So what does a Korean-Japanese restaurant have to do with eating local and seasonal in New Jersey? A lot. It has to do with exploring traditional foods. What are “traditional foods”? See the basics of traditional food as defined by Nourished Kitchen:
“In the simplest explanation, traditional foods focused on four basic principles: 1) avoidance of modern, refined foods; 2) celebration of unrefined, whole and natural foods; 3) respecting the importance of nutrient-density in our food and 4) preparing and eating foods in the same manner that nourished our ancestors and kept them well. In essence, if your great-great-great-great-great-great grandmother wouldn’t recognize it, don’t put it in your mouth”.
Each one of us will find within our family and geographic background foods that sustained our forefather’s generation after generation. When eating at our favorite ethnic restaurants we can peel back the layers to discover principles that can be applied to our lives.
In my own experience, although I grew up in the north I was deeply influenced by my family’s southern traditions. I grew up eating greens from our back yard. Aunts and friends would occasionally treat us to vegetables, peaches, and pecans from visits down south. Our neighbor, now well in his 90’s gardened year after year and still does. Despite so many years living in New Jersey, his Alabama roots and traditions of growing and sharing his produce with family and friends has been maintained. I can still see him in years past with his wide brimmed, straw hat and green jumper quietly tilling in the morning sun. On occasion as a child we’d walk by and he’d offer us a fresh cucumber straight from the garden or share tomatoes for my grandmother.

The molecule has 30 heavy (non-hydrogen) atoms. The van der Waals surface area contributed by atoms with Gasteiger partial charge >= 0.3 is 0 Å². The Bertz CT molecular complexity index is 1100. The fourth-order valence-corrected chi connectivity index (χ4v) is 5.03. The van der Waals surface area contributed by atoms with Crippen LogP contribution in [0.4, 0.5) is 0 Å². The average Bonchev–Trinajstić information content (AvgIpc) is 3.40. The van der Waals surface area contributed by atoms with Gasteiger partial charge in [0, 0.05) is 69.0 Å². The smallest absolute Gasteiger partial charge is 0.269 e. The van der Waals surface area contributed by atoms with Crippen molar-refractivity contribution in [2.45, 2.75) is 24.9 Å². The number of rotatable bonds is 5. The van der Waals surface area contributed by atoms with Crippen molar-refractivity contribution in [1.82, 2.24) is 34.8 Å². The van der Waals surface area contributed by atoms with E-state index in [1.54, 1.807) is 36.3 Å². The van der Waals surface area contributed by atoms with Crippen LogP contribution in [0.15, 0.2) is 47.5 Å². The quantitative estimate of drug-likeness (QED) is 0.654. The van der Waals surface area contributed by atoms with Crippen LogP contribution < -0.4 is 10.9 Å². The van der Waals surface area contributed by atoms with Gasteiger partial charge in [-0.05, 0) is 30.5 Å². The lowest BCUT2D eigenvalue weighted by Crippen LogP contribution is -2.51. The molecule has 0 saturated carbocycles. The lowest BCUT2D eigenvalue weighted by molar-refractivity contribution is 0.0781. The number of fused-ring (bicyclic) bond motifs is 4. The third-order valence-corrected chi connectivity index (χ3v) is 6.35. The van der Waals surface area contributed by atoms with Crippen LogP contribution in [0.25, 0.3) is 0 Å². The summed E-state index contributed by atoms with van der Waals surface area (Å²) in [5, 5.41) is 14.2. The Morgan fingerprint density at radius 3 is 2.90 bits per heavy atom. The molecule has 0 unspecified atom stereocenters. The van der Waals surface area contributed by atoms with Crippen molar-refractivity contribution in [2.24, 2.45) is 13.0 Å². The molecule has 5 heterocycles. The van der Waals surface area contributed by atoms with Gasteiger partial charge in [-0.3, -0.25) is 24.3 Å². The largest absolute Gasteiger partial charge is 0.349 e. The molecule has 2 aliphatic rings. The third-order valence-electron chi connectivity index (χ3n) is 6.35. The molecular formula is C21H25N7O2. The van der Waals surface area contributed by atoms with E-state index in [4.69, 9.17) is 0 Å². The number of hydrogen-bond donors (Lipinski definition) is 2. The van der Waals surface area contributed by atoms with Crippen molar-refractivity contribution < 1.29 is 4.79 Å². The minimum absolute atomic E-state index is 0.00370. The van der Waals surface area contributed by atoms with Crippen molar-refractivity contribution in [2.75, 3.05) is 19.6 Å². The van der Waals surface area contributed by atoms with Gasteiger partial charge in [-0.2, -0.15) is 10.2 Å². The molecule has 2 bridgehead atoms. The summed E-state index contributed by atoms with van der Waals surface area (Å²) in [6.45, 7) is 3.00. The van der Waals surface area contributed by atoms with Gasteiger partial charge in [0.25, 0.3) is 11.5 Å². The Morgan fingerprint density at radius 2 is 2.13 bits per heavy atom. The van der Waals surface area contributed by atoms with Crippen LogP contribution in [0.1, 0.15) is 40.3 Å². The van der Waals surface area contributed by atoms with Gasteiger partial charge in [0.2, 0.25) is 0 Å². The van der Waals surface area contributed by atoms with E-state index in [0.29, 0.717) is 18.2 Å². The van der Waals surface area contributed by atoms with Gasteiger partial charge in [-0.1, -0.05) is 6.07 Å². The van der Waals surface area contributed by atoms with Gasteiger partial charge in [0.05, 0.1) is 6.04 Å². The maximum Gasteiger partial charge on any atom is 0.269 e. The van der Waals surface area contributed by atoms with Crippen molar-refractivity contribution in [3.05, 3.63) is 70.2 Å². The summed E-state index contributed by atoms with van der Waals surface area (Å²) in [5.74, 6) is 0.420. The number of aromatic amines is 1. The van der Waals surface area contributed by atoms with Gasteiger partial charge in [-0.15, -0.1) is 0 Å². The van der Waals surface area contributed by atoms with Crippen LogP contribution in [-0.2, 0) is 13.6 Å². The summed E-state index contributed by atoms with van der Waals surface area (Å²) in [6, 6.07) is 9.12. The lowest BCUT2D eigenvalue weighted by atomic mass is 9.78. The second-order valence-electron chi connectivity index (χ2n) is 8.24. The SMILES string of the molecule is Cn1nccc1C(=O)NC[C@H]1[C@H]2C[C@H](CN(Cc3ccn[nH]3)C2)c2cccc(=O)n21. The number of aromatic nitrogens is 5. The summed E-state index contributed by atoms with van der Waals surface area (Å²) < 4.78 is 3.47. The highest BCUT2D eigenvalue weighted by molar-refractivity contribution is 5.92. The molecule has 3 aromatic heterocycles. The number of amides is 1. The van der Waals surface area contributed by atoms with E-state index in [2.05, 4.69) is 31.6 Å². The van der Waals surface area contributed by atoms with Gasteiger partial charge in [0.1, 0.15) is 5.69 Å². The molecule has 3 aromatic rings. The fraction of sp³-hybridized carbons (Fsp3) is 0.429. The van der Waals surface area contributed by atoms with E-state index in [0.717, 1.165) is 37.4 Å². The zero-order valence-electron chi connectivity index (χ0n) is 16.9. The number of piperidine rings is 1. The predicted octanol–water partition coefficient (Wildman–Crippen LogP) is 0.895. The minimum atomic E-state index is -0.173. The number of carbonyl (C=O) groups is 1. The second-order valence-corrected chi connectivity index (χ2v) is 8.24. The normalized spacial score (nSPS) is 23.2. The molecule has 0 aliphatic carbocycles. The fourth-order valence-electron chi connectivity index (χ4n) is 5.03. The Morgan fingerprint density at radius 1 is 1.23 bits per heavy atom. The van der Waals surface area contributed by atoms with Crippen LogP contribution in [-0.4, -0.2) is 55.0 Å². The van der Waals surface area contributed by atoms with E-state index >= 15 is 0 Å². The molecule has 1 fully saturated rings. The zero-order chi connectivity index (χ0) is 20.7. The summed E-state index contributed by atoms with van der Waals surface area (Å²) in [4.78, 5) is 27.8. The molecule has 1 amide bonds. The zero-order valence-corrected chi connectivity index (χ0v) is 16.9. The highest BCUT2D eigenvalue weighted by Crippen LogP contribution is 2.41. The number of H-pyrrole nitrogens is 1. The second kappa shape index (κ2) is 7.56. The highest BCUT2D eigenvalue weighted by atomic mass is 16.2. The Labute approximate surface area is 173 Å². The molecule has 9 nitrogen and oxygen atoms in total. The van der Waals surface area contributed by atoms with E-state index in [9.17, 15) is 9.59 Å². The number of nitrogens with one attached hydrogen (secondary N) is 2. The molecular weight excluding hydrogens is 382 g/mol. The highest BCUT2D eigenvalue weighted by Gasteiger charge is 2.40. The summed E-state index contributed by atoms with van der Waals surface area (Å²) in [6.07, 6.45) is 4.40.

Back to the Korean-Japanese restaurant . . . Kimchi Hana, one of my favorite places to eat. When you arrive you are asked if you want barbecue or regular. Once seated, you get up to seven dishes, all vegetables with the exception of perhaps one served before your entree. Besides the Kimchi, a fermented spicy cabbage dish infused with chilies, garlic and ginger, they vary from visit to visit. Many are seasoned with a kiss of sesame oil and seeds for garnish. Fermented foods are always present from the Kimchi to the Miso soup served with some of the specials to the house-made soy paste served with barbecue to the small charming bottles of soy sauce present on each table. The flavors range from sweet to spicy to pungent to briny. During the meal, the server brings barley tea; it’s finished with fresh, thick orange slices to cleanse the palate. When we peel back the layers we find:
• Warm beverages are consumed during the meal
• Fermented and pickled foods are incorporated into each meal
• Sprouted foods are commonly eaten with meals
• Sea vegetables are commonly eaten with meals
• The meal is primarily vegetables
• When animal protein is present, there are still plenty of vegetables
• Meals are finished with fresh fruit
Also, there are warming elements to the food through the use of chilies, garlic and ginger. All of which are perfect for our damp, wintry, Jersey weather. We can apply these same principles by doing the following:
• Drink warm teas with meals.
• Eat fermented and pickled foods daily (see a list of fermented foods at the end).
• Add plenty of garlic, ginger and crushed red pepper or chilies to stock, beans, and whole grains; spicy peppers can be pierced and simmered to tame the heat.
• Eat plenty of local, organic, seasonal vegetables with throughout the day.
• Finish your meals with seasonal fruit.
These are just a few examples of how we can translate something wonderfully exotic and delicious into principles we can use on a regular basis within our lifestyle and budget. Sources of dairy and non-dairy fermented foods:
Dairy Fermented Foods
• Cottage Cheese
Non-Dairy Fermented Foods
• Pickled cucumbers
• Pickled garlic
• Pickled beets
• Pickled radish
• Pickled corn relish
• Korean kimchi
• Soy sauce
• Fermented tofu
• Naturally fermented and unpasteurized beers